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605RE: [code-switching] code switching

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  • Kembo Sure
    Jul 2, 2001
    • 0 Attachment
      Evelyn
      I like your thoughts about Sheng but I think you are missing some facts
      about the phenomenon as it occurs here. It is true that there is CS
      between the Kenyan languages and English and this has occurred to the
      extent that the youth have developed a kind of code we popularly call
      Sheng. Is Sheng similar to pidgin/creole in any way? Yes and no. Sheng
      is a consciously constructed code used by bilingual people with
      different mother tongues or sharing a mother tongue, but deliberately
      wishing to cut off a certain section of the speech community to which
      they also belong. It is a kind of secret jargon. Secondly, it is not
      true that Sheng is being acquired by children as a first language; this
      may happen later but it is still a far cry given the prevailing attitude
      to Sheng even by its own users. Sheng speakers will tell you that they
      outgrow it after some time and that it is so dynamic that no two
      generations would speak the same variety. This kind of situation does
      not auger well for its acquisition by children.

      kembo

      -----Original Message-----
      From: Evelyne Kisembe [SMTP:ekisembe@...]
      Sent: Wednesday, June 27, 2001 7:52 PM
      To: code-switching@yahoogroups.com
      Subject: Re: [code-switching] code switching

      Hi,
      I think that the existance of language C is right and could be
      called an
      extra language spoken by the speaker. This is so coz, following
      the MLF
      model you just mentioned, we have the dominant and the embedded
      languages
      and there are cases, where this type of mixing and switching has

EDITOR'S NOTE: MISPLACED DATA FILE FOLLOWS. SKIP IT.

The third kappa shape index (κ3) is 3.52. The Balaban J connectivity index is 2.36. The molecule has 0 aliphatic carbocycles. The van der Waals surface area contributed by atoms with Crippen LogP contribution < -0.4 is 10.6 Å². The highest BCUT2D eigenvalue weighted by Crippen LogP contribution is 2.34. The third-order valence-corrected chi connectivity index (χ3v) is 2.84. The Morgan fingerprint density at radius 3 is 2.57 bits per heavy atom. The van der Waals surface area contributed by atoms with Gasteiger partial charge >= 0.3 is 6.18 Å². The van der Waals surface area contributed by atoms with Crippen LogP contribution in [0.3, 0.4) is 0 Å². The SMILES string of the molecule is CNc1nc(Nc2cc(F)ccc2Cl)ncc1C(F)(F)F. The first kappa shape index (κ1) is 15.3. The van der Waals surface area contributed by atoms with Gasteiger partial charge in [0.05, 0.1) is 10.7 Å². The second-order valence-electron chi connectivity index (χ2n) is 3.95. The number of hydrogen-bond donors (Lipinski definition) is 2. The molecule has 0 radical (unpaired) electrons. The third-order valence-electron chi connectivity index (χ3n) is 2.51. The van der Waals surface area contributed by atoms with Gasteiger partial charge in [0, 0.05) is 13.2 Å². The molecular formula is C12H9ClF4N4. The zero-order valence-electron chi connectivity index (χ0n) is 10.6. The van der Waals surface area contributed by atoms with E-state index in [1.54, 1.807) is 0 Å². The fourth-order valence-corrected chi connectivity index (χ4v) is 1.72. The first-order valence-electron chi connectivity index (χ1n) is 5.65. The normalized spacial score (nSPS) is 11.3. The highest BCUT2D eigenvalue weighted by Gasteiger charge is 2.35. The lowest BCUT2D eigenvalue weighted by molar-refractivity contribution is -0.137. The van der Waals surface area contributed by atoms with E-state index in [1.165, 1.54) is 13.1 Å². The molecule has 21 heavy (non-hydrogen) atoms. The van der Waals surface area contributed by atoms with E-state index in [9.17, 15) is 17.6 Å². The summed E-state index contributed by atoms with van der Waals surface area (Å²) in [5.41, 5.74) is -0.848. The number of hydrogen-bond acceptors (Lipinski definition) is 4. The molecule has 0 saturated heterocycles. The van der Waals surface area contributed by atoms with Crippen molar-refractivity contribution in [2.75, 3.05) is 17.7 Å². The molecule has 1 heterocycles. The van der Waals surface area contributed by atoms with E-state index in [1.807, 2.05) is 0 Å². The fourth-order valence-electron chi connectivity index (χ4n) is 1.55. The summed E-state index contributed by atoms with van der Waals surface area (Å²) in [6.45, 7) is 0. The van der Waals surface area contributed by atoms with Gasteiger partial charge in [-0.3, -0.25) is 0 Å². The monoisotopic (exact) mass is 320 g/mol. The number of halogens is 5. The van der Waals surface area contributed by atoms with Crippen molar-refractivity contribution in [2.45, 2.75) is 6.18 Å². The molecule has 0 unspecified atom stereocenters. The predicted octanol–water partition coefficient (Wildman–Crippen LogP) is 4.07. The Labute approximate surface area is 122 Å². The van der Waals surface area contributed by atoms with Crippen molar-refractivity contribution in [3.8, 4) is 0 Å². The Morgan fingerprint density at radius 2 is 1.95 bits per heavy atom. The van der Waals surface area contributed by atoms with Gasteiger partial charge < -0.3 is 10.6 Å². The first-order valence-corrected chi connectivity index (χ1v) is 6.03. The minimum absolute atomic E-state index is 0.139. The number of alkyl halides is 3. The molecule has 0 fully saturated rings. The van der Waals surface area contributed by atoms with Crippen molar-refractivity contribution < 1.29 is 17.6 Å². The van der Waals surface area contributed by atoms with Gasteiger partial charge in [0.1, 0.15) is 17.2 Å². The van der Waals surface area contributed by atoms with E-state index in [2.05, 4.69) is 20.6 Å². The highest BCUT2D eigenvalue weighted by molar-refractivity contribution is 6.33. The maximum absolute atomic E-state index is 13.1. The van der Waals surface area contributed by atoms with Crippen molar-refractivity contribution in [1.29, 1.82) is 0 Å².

resulted
      to the emergence of another language.For exmaple, in Kenya,
      Swahili is the
      national language, English official and other indegineous
      languages. As a
      result of this, a language called Sheng has emerged and it has
      as its
      dominant structure the grammar of swahili,and emebedded words
      from English
      and other indegineous languages, and is spoken as a third
      language and
      first language to some little children now. Other cases of mixed
      languages
      would reveal a similar phenomenon. Check out references of works
      done by
      Maarten Mous, Majorie Meechan and Shana Poplack on how languages
      fit
      together in Code-mixing and switching and how it brings about
      the issue of
      the extra language. Hope i have helped.
      Lynn

      On Tue, 26 Jun 2001 stussy_tom@... wrote:

      > hello,
      > i would like to ask about the three languages, which are
      claimed to
      > be acquired by biligual speakers or i am more prefer to use
      speakers
      > of more than one language. language A, B, and C whereby C
      refers to
      > the third language exists because the speaker speaks "an extra

      > language".
      > those who have read Romaine's "Bilingualism" might have come
      across
      > the Matrix language and Embedded language frame.
      >
      > my question is, if there is at all why do language C exist? if
      we
      > follow what Romaine has said, the Matrix language applies to
      the
      > dominant language (L1) and the Embedded language will be the
      weaker
      > ones. can't we just rely on what Romaine's has said?
      >
      >
      >
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